I wish I had had a camp like that to go to when I was a kid. No one in my 9th grade class had a clue what it was like to lose a parent. Some of them tried to empathize: one group even made me a card with a beautiful butterfly drawing on the front of it that I have to this day. But what it would have been like to talk to other kids who were going through it—I can only imagine. Now that I have been able to sit with some of the kids over the years at this camp, I can see just how much it would have helped me to not feel so alone, such an outcast, in a time of life—teeangehood—when it was already so easy for me to feel like an outsider.

So why am I feeling fragile right now? Camp’s not new to me—I know exactly what to expect: rough sleep on hard mats, camp food, and a bunch of kids, some more fun than others, some in more pain than others, all of them immensely real and loveable. I’m feeling especially fragile this year because I’ve been trying to face lots of my childhood dragons and ghosts, and it’s been a hard fight. I don’t have a lot of energy to give out, and I’m anticipating needing to be “on” a fair amount of the time. It’s not more than I can handle, I know that—but it’s asking me to pull out all the stops.

The other night I dreamed of a little girl who was eating swords. She didn’t understand the magic trick—instead of pulling the swords back out, she ate the swords whole. I tried to get her to stop, but she was so proud of herself and excited to show off her magic skills—she kept eating swords. I finally asked her—“How are you going to get those out of your stomach now? Are you going to poop those out?” She looked at me with annoyance written all over her face, and ignored my question. I am that little girl—she is me. We have been trying to put on a good illusion, a good show, and instead of learning the trick the right way, we’ve gone and filled up our stomach with swords. That’ll make us sick, probably killing us, but we don’t want to look at that.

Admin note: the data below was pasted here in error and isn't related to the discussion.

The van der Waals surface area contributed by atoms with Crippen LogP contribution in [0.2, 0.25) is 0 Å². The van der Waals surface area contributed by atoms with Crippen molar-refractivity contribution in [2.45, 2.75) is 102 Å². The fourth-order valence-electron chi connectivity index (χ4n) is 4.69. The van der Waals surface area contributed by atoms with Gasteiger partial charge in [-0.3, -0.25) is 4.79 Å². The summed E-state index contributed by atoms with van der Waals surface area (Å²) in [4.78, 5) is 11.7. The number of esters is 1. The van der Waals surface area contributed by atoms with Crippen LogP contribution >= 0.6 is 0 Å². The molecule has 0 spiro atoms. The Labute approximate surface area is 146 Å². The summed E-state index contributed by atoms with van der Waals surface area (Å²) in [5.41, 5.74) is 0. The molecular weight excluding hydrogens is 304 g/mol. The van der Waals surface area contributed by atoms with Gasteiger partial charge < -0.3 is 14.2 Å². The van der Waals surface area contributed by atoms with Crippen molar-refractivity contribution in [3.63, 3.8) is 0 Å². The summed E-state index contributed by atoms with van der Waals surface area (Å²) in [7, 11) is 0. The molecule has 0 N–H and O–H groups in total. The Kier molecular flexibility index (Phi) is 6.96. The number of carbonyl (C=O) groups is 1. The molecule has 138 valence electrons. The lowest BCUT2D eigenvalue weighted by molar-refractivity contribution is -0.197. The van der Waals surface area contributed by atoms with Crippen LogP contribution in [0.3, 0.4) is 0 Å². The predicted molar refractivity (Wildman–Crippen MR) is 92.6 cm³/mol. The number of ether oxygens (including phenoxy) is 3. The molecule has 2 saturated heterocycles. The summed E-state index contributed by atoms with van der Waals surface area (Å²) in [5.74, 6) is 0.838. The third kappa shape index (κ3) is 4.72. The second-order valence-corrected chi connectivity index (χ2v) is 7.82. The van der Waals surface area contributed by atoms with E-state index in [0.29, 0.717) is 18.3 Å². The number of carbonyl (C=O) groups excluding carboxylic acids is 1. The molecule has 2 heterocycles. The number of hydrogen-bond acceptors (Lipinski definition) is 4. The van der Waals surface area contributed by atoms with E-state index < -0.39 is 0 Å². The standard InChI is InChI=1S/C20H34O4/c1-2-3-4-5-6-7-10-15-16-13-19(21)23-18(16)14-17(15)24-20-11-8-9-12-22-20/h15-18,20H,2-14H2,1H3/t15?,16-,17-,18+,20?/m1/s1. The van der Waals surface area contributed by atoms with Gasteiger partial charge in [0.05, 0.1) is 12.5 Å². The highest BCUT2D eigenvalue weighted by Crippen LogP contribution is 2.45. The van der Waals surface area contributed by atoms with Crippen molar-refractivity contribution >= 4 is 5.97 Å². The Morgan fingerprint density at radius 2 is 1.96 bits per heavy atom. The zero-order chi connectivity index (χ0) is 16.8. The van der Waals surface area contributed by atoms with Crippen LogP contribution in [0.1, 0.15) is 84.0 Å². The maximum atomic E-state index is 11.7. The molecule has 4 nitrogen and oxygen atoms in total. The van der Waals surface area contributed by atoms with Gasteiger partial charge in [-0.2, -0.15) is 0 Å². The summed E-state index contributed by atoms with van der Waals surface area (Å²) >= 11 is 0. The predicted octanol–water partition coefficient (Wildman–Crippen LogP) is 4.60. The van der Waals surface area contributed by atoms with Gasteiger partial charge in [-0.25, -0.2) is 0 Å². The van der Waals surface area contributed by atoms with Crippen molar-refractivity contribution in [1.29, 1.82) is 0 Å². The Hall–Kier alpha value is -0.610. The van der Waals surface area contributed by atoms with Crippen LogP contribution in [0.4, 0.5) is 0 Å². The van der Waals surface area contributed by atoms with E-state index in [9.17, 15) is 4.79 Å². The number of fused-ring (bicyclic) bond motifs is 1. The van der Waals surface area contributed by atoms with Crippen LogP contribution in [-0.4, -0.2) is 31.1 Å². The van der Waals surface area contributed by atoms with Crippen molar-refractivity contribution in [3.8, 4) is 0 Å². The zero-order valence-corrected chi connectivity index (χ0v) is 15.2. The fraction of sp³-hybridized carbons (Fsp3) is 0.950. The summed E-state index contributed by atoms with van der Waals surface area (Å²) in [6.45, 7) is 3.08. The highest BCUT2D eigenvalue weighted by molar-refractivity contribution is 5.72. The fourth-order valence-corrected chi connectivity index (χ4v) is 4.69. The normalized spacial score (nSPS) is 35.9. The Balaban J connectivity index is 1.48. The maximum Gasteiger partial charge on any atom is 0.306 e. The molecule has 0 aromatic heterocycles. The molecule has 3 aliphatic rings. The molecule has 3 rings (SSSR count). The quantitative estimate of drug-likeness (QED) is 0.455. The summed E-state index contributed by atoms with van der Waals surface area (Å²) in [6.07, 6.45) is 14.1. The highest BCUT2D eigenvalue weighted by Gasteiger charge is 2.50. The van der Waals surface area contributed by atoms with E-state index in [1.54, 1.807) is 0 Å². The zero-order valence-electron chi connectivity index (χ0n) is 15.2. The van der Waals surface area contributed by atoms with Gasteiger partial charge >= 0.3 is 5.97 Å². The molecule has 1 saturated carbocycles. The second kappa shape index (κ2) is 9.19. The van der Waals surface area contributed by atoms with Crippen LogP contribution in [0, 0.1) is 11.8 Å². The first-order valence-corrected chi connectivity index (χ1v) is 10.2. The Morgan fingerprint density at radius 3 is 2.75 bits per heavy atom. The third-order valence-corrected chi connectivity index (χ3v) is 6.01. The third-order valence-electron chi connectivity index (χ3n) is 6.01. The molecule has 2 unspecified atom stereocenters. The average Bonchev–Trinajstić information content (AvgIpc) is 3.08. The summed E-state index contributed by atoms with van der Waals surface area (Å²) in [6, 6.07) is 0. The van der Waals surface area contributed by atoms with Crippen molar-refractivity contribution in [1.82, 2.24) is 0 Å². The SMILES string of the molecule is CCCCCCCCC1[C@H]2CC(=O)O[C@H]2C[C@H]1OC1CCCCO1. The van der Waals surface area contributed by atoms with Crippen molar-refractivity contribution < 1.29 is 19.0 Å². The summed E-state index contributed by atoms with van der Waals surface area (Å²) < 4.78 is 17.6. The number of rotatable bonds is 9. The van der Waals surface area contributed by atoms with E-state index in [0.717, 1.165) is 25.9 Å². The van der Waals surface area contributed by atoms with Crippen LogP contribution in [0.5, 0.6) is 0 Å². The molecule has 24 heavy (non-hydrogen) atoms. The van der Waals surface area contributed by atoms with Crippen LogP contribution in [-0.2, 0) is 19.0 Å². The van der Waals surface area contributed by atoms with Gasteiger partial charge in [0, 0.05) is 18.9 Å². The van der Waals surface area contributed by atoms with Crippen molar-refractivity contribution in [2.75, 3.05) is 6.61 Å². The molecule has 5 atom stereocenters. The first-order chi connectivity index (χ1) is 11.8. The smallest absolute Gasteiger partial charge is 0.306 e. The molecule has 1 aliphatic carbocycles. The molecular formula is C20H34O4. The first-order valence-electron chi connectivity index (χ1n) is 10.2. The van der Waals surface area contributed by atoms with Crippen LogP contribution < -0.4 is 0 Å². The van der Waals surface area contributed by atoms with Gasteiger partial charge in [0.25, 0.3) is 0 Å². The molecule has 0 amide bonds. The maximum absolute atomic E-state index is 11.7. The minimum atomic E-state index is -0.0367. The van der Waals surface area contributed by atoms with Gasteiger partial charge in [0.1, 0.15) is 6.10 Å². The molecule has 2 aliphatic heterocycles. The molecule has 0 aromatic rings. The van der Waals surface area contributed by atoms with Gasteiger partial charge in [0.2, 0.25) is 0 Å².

I don’t want to put on a show anymore. I just want to be real, and feel fragile, and still pull out all the stops, everyday. And maybe fragile is exactly how I’m supposed to be feeling right now—to remind myself that I can live through that feeling. I used to fall apart when I felt fragile, and sometimes I still do—but I’ve learned how to handle stresses and grief in much better, non-sword-eating ways over the years. My feelings can be scary, but I know that feeling them is better than squashing them down and trying to ignore them—that never ends well. So now I know that that fragile feeling is a sign that I have feelings to mull over and to let out.

The kids who are packing their backpacks and preparing for camp are most likely feeling more fragile than I am. I hope that this is a healing weekend for them—and I hope they learn this weekend that they can feel fragile and keep going, too. And be all the stronger for it.